Daily Briefing

Ten Things You Need to Know Today: 31 March 2021

The Week’s daily digest of the news agenda, published at 8am

1

UK ‘model for race relations’

Britain is a model for race relations and claims of institutional bias are “not borne out by the evidence”, according to a government report commissioned in response to protests last year. It found that pupils from Indian, Bangladeshi and black African backgrounds outperform white British children in their GCSEs, and that “elite professions” are increasingly diverse. But it acknowledged that some ethnic minority communities are “haunted” by historic racism and that explicit discrimination remains a problem. A spokesperson for Black Lives Matter UK said the report “fails to explore” serious issues and the Runnymede Trust said it appeared to “downplay” the impact of racism.

2

Ministers ‘ignored abuse concern’

The chief inspector of schools asked for stronger powers to monitor independent schools over “potential safeguarding issues” but was ignored by the government, The Guardian reports. It says that  Ofsted’s chief inspector raised concerns in 2018 and 2019, but was subsequently stripped of its role in overseeing inspections of private schools, which are now facing a wave of allegations of sexual assault.

3

Welby contradicts Meghan story

The Archbishop of Canterbury says Harry and Meghan did not get married in secret three days before their official wedding. During the couple’s interview with Oprah Winfrey, Meghan said: “Three days before our wedding, we got married.” However, Justin Welby told La Repubblica: “The legal wedding was on the Saturday. I signed the wedding certificate, which is a legal document, and I would have committed a serious criminal offence if I signed it knowing it was false.”

4

Floyd was ‘begging for life’

The teenager whose footage of George Floyd’s death sparked global protests said Floyd was “begging for his life” as she filmed him. The eye witness, now 18, was one of four young witnesses who to take the stand on the second day of Derek Chauvin's trial. She says she “stays up apologising” to him for “not doing more”. CNN says that “outside the courtroom” the trial is seen “as a test of the US itself”.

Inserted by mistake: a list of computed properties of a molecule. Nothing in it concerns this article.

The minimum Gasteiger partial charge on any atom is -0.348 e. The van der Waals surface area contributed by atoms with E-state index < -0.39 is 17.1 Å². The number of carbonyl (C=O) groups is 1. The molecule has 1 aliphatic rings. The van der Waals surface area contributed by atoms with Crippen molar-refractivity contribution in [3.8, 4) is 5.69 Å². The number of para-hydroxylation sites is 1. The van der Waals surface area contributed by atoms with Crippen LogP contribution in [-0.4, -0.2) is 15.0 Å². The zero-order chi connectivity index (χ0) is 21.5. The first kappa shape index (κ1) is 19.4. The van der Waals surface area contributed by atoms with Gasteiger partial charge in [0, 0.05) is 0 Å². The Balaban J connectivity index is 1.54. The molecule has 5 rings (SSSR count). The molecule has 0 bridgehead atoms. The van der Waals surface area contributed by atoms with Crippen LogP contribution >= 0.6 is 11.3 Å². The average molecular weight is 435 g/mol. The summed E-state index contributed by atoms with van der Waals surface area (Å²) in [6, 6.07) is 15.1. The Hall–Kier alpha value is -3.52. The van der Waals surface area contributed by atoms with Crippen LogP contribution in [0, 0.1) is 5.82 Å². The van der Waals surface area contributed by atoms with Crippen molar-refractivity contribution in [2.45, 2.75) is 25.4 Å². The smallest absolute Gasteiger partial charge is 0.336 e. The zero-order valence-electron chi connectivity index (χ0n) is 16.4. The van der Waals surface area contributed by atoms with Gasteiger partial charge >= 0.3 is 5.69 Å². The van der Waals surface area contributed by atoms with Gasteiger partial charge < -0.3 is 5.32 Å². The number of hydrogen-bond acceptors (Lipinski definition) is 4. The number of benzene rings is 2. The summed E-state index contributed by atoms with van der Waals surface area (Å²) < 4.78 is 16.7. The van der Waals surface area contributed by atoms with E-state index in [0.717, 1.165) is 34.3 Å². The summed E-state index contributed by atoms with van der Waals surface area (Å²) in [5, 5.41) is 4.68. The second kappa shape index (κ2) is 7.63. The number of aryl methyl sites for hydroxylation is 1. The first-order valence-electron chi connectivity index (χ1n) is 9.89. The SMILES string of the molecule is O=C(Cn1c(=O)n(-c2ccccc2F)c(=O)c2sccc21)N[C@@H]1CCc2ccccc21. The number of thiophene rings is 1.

5

Crisis in maternity care

Maternity services are at risk because dispirited midwives are planning to quit the NHS, according to healthcare leaders. The Institute for Public Policy Research found that 8,000 midwives may leave due to the “unprecedented pressure” of the Covid pandemic. Two-thirds of those interviewed reported being mentally exhausted once a week or more.

6

Trump is back online

Donald Trump is back online with a website to serve the personal offices of himself and his wife, Melania. The website, 45office.com, was launched nearly three months after the former president was banned from social media sites in the aftermath of the Capitol riot. Allies say Trump is also planning a new social media platform that will “completely redefine the game”.

7

Europeans want Russian jab

France and Germany are negotiating with Vladimir Putin as they seek to bring the Russian Covid-19 vaccine to the EU. Emmanuel Macron and Angela Merkel held a video call with the Russian president to discuss “cooperation” over vaccines. The move came after Merkel suspended use of the Oxford/AstraZeneca jab for the under-60s.

8

New claims against Maxwell

A new alleged victim of Jeffrey Epstein claims she was repeatedly raped by the financier and Ghislaine Maxwell in front of her son. The woman accuses the couple of rape, sex trafficking, sexual abuse, physical assault, physical mutilation, emotional distress, blackmail, intimidation, fraud, deceit and misrepresentation. She says she was threatened with being "thrown to the alligators” if she spoke out. Maxwell is awaiting trial in the US and has pleaded not guilty.

9

Watergate mastermind dies at 90

G Gordon Liddy, one of the masterminds of the Watergate scandal, has died at the age of 90. The BBC says that Liddy remained “unapologetic” for his part in the plan to bug the Democrats’ HQ at the Watergate building during the Republicans' 1972 re-election campaign. He later went on to host a radio show and pursue an acting career.

10

Easter egg sales bounce back

Sales of Easter eggs have climbed by £48m, a rise of almost 50% on last year, according to figures from retail analysts Kantar. “Grandparents might be showing up with additional treats after 12 months of restrictions,” said a spokesman. M&S, Asda and Thorntons are among those reporting a significant rise in demand.

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